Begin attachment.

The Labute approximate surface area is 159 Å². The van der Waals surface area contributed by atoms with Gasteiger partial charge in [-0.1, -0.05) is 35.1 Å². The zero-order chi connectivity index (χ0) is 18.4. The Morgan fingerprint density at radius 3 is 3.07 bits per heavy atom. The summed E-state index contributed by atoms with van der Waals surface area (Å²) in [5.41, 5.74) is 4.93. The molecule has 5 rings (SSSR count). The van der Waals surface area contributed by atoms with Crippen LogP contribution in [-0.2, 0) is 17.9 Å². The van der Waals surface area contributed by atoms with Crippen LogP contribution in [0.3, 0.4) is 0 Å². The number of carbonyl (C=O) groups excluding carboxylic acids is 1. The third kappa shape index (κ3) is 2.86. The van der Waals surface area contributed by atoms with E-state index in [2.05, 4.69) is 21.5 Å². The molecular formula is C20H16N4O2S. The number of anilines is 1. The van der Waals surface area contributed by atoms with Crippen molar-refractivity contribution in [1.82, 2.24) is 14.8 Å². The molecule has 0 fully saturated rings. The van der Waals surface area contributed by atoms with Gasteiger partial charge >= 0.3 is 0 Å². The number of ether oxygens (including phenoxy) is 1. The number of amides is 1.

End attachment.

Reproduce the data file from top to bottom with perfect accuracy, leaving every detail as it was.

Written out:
The Labute approximate surface area is 159 Å². The van der Waals surface area contributed by atoms with Gasteiger partial charge in [-0.1, -0.05) is 35.1 Å². The zero-order chi connectivity index (χ0) is 18.4. The Morgan fingerprint density at radius 3 is 3.07 bits per heavy atom. The summed E-state index contributed by atoms with van der Waals surface area (Å²) in [5.41, 5.74) is 4.93. The molecule has 5 rings (SSSR count). The van der Waals surface area contributed by atoms with Crippen LogP contribution in [-0.2, 0) is 17.9 Å². The van der Waals surface area contributed by atoms with Crippen LogP contribution in [0.3, 0.4) is 0 Å². The number of carbonyl (C=O) groups excluding carboxylic acids is 1. The third kappa shape index (κ3) is 2.86. The van der Waals surface area contributed by atoms with E-state index in [2.05, 4.69) is 21.5 Å². The molecular formula is C20H16N4O2S. The number of anilines is 1. The van der Waals surface area contributed by atoms with Crippen molar-refractivity contribution in [1.82, 2.24) is 14.8 Å². The molecule has 0 fully saturated rings. The van der Waals surface area contributed by atoms with Gasteiger partial charge >= 0.3 is 0 Å². The number of ether oxygens (including phenoxy) is 1. The number of amides is 1.